And, there could be more refinement of plans, she said.

ODOT hopes to pick a bridge route by this summer.

Some businesspeople question whether Ironton Mayor Bob Cleary, who owns the BC Tool Rental property, was involved in ODOT’s decision to investigate the new alternative bridge route.

Ralph Whitman, manager of S&S Carryout, said he thought the two proposed routes were the only ones left.

And, many people were told it was impossible to move the bridge back one block but now it’s been moved two, Whitman said.

"I think they bent that thing to accommodate the mayor," he said.

Cleary said he was not involved in the third alternative.

"From the first, when ODOT started looking, I stayed neutral on everything because I knew one of the corridors could possibly affect property that I own," he said.

The mayor said he had given no formal opinion from his office and was shocked to see ODOT had come up with another location that affects BC Tool Rental.

"I thought the two they had come up with were the final ones," he said, adding that a previous corridor affecting his property had already been ruled out.

ODOT spokesperson Kathleen Fuller said the BC Tool property would be affected, but ODOT doesn’t know to what degree.

There is more refinement to be done, whichever one is chosen, she said.

Of the three, B2 is cheapest at $66 million. B/C-1 will cost $74 million. And B/C-1a, the newest, will cost $71 million.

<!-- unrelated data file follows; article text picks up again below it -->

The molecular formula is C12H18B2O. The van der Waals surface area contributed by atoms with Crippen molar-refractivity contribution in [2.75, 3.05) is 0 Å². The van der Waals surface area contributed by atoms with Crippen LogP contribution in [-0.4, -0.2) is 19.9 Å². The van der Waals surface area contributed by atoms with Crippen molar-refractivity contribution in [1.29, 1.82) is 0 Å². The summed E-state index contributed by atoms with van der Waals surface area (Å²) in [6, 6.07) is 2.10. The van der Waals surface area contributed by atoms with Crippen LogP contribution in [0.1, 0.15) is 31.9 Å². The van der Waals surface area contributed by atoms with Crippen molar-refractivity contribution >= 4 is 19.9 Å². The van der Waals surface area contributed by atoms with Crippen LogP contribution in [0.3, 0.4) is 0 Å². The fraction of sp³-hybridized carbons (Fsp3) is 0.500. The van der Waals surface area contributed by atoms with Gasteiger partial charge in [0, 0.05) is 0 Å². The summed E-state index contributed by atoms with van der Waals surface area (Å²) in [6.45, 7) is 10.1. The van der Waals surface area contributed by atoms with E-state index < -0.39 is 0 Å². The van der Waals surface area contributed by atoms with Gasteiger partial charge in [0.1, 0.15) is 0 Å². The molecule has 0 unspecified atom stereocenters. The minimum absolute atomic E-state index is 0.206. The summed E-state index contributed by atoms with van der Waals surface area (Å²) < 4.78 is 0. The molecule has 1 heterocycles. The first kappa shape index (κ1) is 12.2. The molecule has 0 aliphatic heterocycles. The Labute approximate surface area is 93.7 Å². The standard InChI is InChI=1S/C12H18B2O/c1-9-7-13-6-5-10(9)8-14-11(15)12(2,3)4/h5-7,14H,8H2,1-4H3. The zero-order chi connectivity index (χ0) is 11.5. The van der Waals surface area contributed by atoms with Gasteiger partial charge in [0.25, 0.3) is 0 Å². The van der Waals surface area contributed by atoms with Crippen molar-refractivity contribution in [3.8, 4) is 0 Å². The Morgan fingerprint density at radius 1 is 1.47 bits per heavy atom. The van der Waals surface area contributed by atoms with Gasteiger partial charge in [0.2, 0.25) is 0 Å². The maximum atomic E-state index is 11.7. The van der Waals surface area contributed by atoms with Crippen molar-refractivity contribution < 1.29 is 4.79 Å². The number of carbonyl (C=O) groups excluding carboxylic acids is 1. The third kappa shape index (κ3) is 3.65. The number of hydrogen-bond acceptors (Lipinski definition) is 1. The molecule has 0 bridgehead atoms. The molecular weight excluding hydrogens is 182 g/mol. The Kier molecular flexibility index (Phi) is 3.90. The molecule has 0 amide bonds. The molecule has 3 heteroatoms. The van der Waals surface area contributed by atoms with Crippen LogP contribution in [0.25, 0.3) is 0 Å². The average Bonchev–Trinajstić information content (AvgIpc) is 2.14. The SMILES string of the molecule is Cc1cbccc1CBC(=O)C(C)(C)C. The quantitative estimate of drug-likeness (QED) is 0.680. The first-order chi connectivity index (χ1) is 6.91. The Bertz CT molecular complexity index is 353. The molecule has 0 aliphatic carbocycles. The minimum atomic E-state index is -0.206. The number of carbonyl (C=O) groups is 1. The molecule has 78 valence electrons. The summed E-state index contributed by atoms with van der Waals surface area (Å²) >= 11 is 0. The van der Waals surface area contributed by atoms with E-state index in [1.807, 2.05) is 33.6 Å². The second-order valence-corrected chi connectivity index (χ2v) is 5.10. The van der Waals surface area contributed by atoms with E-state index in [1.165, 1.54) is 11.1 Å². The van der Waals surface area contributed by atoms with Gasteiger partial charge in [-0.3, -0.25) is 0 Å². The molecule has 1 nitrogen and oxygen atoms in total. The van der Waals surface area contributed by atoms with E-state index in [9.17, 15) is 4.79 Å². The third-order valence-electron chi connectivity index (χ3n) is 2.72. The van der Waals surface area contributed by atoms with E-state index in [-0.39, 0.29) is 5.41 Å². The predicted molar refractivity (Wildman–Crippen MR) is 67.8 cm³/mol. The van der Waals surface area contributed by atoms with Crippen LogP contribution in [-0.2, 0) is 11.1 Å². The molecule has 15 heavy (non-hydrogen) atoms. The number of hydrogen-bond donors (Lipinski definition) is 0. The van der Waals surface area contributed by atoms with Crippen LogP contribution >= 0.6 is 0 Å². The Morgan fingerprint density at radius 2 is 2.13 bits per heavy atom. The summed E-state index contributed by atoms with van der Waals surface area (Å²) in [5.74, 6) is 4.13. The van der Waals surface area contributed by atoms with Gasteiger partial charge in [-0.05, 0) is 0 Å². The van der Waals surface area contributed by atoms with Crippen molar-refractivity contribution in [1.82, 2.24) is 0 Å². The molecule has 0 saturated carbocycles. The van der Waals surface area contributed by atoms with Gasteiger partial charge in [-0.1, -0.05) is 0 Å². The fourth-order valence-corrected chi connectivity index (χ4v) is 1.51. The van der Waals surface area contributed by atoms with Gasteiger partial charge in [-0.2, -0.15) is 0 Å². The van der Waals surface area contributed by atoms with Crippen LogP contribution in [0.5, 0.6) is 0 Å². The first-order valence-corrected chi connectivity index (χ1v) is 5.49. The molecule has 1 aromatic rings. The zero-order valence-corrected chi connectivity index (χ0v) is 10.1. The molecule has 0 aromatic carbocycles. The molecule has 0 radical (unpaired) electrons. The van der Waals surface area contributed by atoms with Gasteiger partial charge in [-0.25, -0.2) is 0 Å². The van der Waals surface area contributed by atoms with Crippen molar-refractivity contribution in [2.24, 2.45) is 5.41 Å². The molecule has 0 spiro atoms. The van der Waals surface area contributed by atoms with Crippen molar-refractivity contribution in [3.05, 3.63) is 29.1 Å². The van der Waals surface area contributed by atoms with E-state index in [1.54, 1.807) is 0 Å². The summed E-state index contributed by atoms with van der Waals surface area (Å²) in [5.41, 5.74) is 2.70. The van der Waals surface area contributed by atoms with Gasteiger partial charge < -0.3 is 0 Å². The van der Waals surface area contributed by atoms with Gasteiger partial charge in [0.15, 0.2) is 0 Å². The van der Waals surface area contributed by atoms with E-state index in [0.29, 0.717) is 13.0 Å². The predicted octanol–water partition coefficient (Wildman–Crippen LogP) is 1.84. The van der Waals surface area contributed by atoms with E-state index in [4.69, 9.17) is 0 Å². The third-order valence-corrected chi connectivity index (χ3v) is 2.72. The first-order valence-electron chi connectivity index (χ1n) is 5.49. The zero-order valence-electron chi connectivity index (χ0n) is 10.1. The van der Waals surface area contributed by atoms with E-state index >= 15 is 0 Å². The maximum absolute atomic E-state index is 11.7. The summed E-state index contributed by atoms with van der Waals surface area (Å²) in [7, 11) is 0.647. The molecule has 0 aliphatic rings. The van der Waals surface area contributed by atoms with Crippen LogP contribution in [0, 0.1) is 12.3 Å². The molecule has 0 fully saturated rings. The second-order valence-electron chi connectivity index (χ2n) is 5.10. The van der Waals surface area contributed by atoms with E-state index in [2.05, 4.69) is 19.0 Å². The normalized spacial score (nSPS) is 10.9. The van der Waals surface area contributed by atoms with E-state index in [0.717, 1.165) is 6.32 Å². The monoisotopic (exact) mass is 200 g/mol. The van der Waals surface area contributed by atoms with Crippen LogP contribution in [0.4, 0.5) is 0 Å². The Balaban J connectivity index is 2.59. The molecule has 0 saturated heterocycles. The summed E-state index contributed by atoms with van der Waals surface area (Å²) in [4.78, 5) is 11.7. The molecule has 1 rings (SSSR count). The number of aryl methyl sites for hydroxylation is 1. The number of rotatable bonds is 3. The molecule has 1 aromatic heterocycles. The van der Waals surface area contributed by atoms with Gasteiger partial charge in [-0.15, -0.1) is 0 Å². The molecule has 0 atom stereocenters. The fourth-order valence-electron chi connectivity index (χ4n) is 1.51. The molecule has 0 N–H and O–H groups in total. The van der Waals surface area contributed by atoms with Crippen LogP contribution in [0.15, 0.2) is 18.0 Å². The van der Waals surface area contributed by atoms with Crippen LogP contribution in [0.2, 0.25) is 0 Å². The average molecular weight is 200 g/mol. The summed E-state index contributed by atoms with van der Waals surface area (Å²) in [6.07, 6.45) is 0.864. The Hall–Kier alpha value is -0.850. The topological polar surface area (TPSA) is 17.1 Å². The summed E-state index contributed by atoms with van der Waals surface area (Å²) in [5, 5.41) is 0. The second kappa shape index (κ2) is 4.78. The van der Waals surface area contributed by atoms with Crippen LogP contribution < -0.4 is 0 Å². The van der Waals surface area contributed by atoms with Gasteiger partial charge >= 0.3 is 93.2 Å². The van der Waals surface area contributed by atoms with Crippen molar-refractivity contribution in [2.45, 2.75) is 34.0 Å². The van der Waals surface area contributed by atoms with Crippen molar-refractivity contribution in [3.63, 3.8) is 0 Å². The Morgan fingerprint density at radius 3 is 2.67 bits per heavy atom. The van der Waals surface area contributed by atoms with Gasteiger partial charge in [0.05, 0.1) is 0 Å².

The decision is still in the study and investigation stage, Mrs. Fuller said.

The idea of the new alternate route is questionable for other reasons, Whitman said.

Business owners didn’t want their property affected but were supportive if the bridge stayed downtown to protect retail trade coming from Kentucky, he said.

"As much as they’ve bent this bridge, they can bend it more and touch down at Second and Jefferson, where there’s only one house and a car lot," Whitman said.

Moving it would avoid a high revenue producer – Bob Clyse Motors, he added.

Bob Clyse said the new alternate splits his two car lots from the dealership’s main office, directly affecting customer service.

"If that’s the best for all the people, that’s one thing," he said. "But they must realize the financial impact and explain why it’s the best alternative based on what will happen."

The dealership brings consumers downtown and is responsible for more than $15,000 in city income tax revenue, Clyse said.

Also, the business has grown from $12 million in sales to $18 million since 1996, representing one of the largest retailers downtown, he said.

If the car lots are separated from the main office by a bridge ramp, then it’s highly probable the business would have to relocate outside of Ironton because of the lack of available building site in the city and General Motors would recommend a highway location, Clyse said.

From the beginning, Clyse has supported a new bridge if it was advantageous to the majority, he said.

But for ODOT to move from four new bridge corridors to six, then to two and now back to three is perplexing, Clyse said.